Furst noted that although an important step has been taken, there is still much work to be done. “We are moving from vision to reality, and there is still much process to go through.”

“Serving as the home for the Boy Scouts’ national Scout jamboree is a great honor for the commonwealth of Virginia,” said Patrick O. Gottschalk, Virginia secretary of commerce and trade. “We are committed to this process and know that we have a tremendous amount to offer in the long term to this time-honored celebration and the organizational goals of the Boy Scouts.”

Kelley Goes, cabinet secretary of the West Virginia Department of Commerce, says her state is eager to continue progress with the BSA. “We appreciate the Boy Scouts’ recognition of what our land has to offer with its spectacular and diverse topography. There are opportunities to bring new adventure outlets to Scouts, and we look forward to continuing this discussion.”

Experiential learning activities, such as the ones offered at BSA high- adventure bases and the national jamboree, are a core element to fulfilling the BSA’s mission of serving America’s youth with character-building opportunities. Both the jamboree and high-adventure bases reflect the skills and values of Scouting — appreciation for the outdoors, physical fitness, environmental conservation, and understanding our national heritage.

Every four years, the BSA hosts a 10-day jamboree celebration that draws more than 240,000 Scouts, volunteers, vendors, and visitors. Annually, the BSA’s three existing high-adventure bases, Philmont, Northern Tier, and Florida Sea Base, serve more than 50,000 youth — with 20,000 more wait- listed. The new proposed adventure base would complement the existing three and help meet the demand for high-adventure activities with completely new programs not offered elsewhere.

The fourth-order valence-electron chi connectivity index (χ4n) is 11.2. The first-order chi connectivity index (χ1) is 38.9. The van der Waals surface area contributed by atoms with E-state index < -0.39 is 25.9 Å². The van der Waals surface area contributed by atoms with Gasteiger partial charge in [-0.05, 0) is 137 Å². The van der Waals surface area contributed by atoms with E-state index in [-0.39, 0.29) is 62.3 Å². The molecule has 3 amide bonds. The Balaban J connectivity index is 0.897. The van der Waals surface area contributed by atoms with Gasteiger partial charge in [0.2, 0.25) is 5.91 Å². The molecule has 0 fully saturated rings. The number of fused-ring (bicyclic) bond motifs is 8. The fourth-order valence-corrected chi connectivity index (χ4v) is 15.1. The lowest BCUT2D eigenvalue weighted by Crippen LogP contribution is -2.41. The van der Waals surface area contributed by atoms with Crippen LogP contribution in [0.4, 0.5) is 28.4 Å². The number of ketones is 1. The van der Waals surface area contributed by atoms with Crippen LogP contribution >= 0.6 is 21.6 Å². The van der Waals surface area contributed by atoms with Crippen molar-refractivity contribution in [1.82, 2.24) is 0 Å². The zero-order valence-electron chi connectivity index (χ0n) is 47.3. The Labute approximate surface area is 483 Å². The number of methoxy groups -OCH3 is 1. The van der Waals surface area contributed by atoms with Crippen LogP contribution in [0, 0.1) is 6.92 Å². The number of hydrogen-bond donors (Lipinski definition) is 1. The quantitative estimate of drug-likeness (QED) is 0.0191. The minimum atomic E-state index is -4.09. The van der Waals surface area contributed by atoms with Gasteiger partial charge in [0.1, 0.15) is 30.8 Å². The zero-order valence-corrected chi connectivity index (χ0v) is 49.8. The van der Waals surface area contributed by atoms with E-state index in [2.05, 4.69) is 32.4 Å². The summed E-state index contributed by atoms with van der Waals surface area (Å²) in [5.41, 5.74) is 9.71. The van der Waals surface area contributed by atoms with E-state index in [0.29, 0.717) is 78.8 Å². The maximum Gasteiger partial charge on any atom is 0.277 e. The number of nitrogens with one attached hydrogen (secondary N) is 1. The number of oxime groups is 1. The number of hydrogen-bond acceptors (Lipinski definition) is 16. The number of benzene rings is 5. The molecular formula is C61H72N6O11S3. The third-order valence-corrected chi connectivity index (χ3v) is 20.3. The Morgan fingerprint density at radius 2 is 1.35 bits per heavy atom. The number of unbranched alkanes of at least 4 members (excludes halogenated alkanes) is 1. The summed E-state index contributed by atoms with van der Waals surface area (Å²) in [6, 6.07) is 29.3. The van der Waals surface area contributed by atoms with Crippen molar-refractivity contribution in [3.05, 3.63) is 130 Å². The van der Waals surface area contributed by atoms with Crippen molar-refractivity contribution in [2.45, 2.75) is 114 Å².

Furst says the BSA extends its sincere thanks to the jamboree site finalist in Saline County, Arkansas. “We are so grateful to Governor Beebe and the officials of Arkansas for providing us such a compelling option, and showcasing their state’s great leadership. Their incredible site had many outstanding elements,” Furst said.

Among other criteria that were considered, potential jamboree sites were to:
* Have spectacular natural beauty
* Have water for recreational activities
* Be at least 5,000 acres and available for donation, long-term lease (100-plus years), or sale
* Be within 25 miles of an interstate or a four-lane divided highway
* Be within 150 miles of a commercial service airport with medium or large hub status
* Be in an area with adequate medical services
* Be accessible year-round via standard modes of transportation

The BSA partnered with McCallum Sweeney Consulting in Greenville, South Carolina, to aid in the search and evaluation process. During the more than 18-month site selection process, a three-phase, systematic review and assessment approach gave each proposal thorough consideration.

About the Boy Scouts of America
Serving more than 4.6 million youth between the ages of 7 and 20, with more than 300 councils throughout the United States and its territories, the BSA is the nation’s foremost youth program of character development and values-based leadership training. The Scouting movement is composed of 1.2 million volunteers, whose dedication of time and resources has enabled the BSA to remain the nation’s leading youth-service organization. For more information on the BSA, please visit http://www.scouting.org.

More information about 100 Years of Scouting can be found at http://www.scouting.org/100years.

The following was a press release issued by the Boy Scouts of America.